Think of any criticism,
Each little bit of feedback,
And every morsel of praise,
As a little fish
Swimming through a public pond.

You are the fisherman
Sitting in the boat above.

Some days, you might decide
To throw out a wide net
Scooping up as many scaly swimmers
As the knotted mesh can hold.

Other days, you may want
To cast a careful line
Dangling it lazily into the water,
Waiting for that single, perfect fish.

Every day is different,
As we are different.

You may emerge
Sweaty and callused
From the intensity
Of your labour.

Or you may lay back
And stare dreamily
At the shapes
The clouds make
In the sky,
Waiting for the tell-tale
Tug on the line.

Neither choice is wrong.
There are many ways to fish.

The main thing to remember
Is that no fisherman
Keeps every fish.

The real art of fishing
Isn’t catching the fish.
It’s deciding which ones to keep.

So, the next time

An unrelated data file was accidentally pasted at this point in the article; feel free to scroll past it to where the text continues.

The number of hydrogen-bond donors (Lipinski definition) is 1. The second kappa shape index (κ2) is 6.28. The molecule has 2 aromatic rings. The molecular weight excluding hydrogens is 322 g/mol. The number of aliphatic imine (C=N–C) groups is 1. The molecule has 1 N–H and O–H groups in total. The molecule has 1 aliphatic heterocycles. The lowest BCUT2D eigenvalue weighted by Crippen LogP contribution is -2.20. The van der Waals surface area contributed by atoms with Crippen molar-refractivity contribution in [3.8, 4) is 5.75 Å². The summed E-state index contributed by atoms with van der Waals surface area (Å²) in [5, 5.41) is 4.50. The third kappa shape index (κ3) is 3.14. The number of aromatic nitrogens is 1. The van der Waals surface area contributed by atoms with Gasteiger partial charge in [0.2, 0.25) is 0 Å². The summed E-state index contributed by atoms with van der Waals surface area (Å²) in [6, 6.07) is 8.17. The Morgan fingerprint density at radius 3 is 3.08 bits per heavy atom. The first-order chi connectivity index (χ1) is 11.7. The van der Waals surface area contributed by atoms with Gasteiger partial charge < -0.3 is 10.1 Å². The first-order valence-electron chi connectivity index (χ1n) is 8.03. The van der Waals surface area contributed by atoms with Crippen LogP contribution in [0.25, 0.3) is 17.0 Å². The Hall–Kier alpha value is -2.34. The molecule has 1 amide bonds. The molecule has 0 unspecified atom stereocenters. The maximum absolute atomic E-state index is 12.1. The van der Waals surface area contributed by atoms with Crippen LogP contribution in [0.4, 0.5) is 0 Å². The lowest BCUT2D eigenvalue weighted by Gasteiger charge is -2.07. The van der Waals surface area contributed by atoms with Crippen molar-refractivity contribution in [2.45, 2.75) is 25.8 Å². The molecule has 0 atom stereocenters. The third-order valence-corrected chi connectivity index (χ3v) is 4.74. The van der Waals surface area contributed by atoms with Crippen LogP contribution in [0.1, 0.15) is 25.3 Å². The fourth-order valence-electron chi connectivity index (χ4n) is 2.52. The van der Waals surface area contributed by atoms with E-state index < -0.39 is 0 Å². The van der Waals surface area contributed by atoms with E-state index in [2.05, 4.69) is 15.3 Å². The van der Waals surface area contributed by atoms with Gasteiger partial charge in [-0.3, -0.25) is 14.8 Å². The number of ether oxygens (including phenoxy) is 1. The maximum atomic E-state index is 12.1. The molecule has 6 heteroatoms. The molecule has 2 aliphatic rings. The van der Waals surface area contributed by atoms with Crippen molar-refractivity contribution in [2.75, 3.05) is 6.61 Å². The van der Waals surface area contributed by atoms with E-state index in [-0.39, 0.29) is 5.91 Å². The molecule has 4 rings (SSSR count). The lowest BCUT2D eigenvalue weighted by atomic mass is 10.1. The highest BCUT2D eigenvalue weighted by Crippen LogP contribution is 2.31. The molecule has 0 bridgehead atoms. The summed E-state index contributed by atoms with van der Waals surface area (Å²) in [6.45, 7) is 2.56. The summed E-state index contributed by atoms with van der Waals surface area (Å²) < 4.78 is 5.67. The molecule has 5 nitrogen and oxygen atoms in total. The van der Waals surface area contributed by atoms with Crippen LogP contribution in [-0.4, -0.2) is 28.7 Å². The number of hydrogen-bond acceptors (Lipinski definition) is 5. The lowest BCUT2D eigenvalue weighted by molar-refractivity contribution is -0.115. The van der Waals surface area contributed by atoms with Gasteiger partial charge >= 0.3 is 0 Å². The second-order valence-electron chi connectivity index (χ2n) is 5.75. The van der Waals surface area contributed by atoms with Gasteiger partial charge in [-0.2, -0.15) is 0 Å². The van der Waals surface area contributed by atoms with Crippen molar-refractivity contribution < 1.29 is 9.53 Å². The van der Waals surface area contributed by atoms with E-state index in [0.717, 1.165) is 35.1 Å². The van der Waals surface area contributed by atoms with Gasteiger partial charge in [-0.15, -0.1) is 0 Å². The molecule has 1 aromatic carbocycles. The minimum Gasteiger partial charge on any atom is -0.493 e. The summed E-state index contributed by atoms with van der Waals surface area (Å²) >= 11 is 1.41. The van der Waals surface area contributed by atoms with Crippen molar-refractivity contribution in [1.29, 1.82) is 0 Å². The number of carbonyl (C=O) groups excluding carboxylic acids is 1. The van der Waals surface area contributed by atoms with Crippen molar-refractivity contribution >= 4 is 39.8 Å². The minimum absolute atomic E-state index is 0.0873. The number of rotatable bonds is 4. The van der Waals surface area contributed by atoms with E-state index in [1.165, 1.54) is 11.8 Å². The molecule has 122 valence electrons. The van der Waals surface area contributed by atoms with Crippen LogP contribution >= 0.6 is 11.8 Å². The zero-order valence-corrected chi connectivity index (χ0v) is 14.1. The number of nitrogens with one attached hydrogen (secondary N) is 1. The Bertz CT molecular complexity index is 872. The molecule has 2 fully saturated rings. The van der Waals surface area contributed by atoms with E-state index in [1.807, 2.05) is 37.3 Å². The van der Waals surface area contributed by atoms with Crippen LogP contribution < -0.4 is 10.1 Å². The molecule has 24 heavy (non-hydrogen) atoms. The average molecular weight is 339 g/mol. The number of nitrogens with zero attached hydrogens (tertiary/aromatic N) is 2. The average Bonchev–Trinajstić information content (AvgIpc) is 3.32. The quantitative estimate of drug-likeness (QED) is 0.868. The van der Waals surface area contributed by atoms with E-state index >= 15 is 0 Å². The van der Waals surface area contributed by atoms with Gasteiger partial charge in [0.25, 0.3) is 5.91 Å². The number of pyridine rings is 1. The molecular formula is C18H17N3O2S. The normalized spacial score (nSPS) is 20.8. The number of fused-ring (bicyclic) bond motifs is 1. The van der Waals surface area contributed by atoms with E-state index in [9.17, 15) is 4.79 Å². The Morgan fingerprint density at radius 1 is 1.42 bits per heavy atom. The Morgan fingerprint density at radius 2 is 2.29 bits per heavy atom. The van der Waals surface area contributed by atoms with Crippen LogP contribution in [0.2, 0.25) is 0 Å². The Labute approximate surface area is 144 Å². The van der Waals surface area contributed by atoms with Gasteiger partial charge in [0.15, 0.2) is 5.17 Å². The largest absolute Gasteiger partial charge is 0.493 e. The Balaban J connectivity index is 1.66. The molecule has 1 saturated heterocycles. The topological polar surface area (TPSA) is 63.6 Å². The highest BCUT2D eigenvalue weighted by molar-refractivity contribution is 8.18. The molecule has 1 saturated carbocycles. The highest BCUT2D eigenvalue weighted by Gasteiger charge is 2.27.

You encounter a baited barb
In the mouth of a steely-eyed fish
Or the flurry of excitement
In a swirling school,

It is always a game
Of catch and release.

You can choose what you’d like
To take home and fry up for supper,
And what you would prefer
To let swim peacefully away.

Note: At the moment, I’m pretty obsessed with The Gift by Edith Eger, which I’m about a third of the way through. In the part I read last night, she makes a comment about how it’s important to always make the choice of whether to keep/use or whether to release feedback or criticism. I though this was going to be a more standard piece of writing about writing, but it came out as a poem instead.

Photo by Hunter Brumels on Unsplash